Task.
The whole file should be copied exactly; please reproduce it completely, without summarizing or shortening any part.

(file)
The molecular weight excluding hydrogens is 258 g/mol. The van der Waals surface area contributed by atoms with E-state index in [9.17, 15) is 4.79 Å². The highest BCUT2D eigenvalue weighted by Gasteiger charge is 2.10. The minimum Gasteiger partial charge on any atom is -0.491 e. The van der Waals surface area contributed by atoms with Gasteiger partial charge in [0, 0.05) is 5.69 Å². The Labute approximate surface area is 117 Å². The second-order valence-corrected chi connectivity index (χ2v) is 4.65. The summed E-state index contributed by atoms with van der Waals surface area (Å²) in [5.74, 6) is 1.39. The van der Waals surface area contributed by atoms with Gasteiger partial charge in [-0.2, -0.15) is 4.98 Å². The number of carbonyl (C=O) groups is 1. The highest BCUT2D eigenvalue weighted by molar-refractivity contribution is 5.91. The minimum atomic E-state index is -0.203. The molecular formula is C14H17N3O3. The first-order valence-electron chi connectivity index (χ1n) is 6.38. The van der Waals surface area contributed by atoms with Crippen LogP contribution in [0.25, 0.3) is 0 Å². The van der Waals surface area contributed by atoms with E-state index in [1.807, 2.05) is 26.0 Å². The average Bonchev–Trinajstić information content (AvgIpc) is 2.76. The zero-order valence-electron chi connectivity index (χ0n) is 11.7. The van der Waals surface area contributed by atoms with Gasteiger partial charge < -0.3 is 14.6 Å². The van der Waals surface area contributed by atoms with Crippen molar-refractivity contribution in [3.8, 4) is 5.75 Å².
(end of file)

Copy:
The molecular weight excluding hydrogens is 258 g/mol. The van der Waals surface area contributed by atoms with E-state index in [9.17, 15) is 4.79 Å². The highest BCUT2D eigenvalue weighted by Gasteiger charge is 2.10. The minimum Gasteiger partial charge on any atom is -0.491 e. The van der Waals surface area contributed by atoms with Gasteiger partial charge in [0, 0.05) is 5.69 Å². The Labute approximate surface area is 117 Å². The second-order valence-corrected chi connectivity index (χ2v) is 4.65. The summed E-state index contributed by atoms with van der Waals surface area (Å²) in [5.74, 6) is 1.39. The van der Waals surface area contributed by atoms with Gasteiger partial charge in [-0.2, -0.15) is 4.98 Å². The number of carbonyl (C=O) groups is 1. The highest BCUT2D eigenvalue weighted by molar-refractivity contribution is 5.91. The minimum atomic E-state index is -0.203. The molecular formula is C14H17N3O3. The first-order valence-electron chi connectivity index (χ1n) is 6.38. The van der Waals surface area contributed by atoms with Crippen LogP contribution in [0.25, 0.3) is 0 Å². The van der Waals surface area contributed by atoms with E-state index in [1.807, 2.05) is 26.0 Å². The average Bonchev–Trinajstić information content (AvgIpc) is 2.76. The zero-order valence-electron chi connectivity index (χ0n) is 11.7. The van der Waals surface area contributed by atoms with Gasteiger partial charge < -0.3 is 14.6 Å². The van der Waals surface area contributed by atoms with Crippen molar-refractivity contribution in [3.8, 4) is 5.75 Å².